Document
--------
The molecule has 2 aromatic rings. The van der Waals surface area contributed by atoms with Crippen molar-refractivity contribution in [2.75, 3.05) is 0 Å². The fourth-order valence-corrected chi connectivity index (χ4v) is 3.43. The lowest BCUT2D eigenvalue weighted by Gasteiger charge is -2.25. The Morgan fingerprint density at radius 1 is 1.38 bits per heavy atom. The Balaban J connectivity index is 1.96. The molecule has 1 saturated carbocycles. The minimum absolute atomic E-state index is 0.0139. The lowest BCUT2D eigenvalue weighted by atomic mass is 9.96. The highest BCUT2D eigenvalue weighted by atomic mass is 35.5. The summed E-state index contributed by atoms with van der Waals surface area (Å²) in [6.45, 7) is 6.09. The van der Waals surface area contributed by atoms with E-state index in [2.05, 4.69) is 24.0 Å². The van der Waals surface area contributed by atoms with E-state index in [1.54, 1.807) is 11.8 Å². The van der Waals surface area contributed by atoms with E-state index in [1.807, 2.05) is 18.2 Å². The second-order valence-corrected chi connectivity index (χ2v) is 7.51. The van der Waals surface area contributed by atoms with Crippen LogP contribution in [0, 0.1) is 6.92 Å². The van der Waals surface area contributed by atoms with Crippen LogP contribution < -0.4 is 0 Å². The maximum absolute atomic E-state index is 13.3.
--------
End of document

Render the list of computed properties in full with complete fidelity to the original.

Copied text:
The molecule has 2 aromatic rings. The van der Waals surface area contributed by atoms with Crippen molar-refractivity contribution in [2.75, 3.05) is 0 Å². The fourth-order valence-corrected chi connectivity index (χ4v) is 3.43. The lowest BCUT2D eigenvalue weighted by Gasteiger charge is -2.25. The Morgan fingerprint density at radius 1 is 1.38 bits per heavy atom. The Balaban J connectivity index is 1.96. The molecule has 1 saturated carbocycles. The minimum absolute atomic E-state index is 0.0139. The lowest BCUT2D eigenvalue weighted by atomic mass is 9.96. The highest BCUT2D eigenvalue weighted by atomic mass is 35.5. The summed E-state index contributed by atoms with van der Waals surface area (Å²) in [6.45, 7) is 6.09. The van der Waals surface area contributed by atoms with E-state index in [2.05, 4.69) is 24.0 Å². The van der Waals surface area contributed by atoms with E-state index in [1.54, 1.807) is 11.8 Å². The van der Waals surface area contributed by atoms with E-state index in [1.807, 2.05) is 18.2 Å². The second-order valence-corrected chi connectivity index (χ2v) is 7.51. The van der Waals surface area contributed by atoms with Crippen LogP contribution in [0, 0.1) is 6.92 Å². The van der Waals surface area contributed by atoms with Crippen LogP contribution < -0.4 is 0 Å². The maximum absolute atomic E-state index is 13.3.